"How do you even guess such a thing?" Riona looked over after leaving a kiss on her son's cheek, possibly the first time she'd looked anyone else in the face that day. "I've always wondered how you do it."

"That makes two of us." The midwife shrugged. "But I've stopped questioning at this point. It's like knowing that grass is green--except when it's brown."

And knowing Arydath's record, it wasn't brown very often. "Well, now that you've said, I suppose it should be safe to start calling him Darry."

Arydath smirked, thought not without a twinge of confusion in her eye. Not that Rona supposed she could blame her, this being Rona and Ashe's first son. "For your husband's Uncle Eldaron?"

"Yes, well... Lorn and Xeta both have sons named after my father already, and when I asked Ashe about his father, he said he'd rather name a boy for his uncle--being a hero and all, you know?" But the twinge remained. "That's not too odd, is it?"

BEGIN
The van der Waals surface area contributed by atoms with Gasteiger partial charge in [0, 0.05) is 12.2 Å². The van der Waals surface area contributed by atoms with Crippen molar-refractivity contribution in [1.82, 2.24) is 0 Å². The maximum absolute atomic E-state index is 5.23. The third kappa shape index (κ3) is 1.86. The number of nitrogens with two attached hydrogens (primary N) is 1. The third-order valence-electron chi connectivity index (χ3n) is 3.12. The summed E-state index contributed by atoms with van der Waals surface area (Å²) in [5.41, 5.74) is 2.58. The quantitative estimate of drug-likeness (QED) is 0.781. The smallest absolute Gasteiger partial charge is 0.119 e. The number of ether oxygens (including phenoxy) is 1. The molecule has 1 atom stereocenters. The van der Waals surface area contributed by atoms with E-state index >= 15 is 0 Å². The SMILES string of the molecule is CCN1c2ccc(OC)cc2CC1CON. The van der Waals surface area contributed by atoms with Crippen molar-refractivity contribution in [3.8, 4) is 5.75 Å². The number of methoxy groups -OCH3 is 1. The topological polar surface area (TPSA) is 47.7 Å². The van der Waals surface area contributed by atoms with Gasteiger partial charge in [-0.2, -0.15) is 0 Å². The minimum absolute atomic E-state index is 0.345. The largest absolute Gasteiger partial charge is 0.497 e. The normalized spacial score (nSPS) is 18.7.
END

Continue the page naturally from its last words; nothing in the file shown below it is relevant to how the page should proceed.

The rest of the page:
"Given that he was a notable figure? Not particularly, no." Arydath crossed her arms, mouth curving downward in a peculiar half-frown. Whatever she said, it certainly didn't look like she... "Really, I'm still trying to puzzle out why you two named your daughter after his aunt."

...Eh? "What are you talking about? Yvanette was Ashe's mother's name."

"No, I'm pretty sure it was his aunt's. She did live in my territory when her daughter was born."

Well, she had, but... "I think my husband would know his own mother's name."

"I'd think that too, but I'm damn sure that Yvanette was his aunt. The sad fact of this business is that you lose some women, and you don't forget the ones you couldn't save." One of her fingernails slid beneath another, a nervous habit Rona had witnessed once before, during one of her own mother's later and more complicated labors. "And in my own more trivial case, you don't forget the ones you don't guess either, so I'm doubly sure."


"That birth is pretty much a scar on my memory? More or less. The mother died, and the baby I would have bet my life on being a boy turned out to be a pretty green-eyed girl--both rarities, the former a tragedy as well." Arydath's fidgeting hand dropped to the side, her features falling with it. "Yes, I'm sure her name was Yvanette."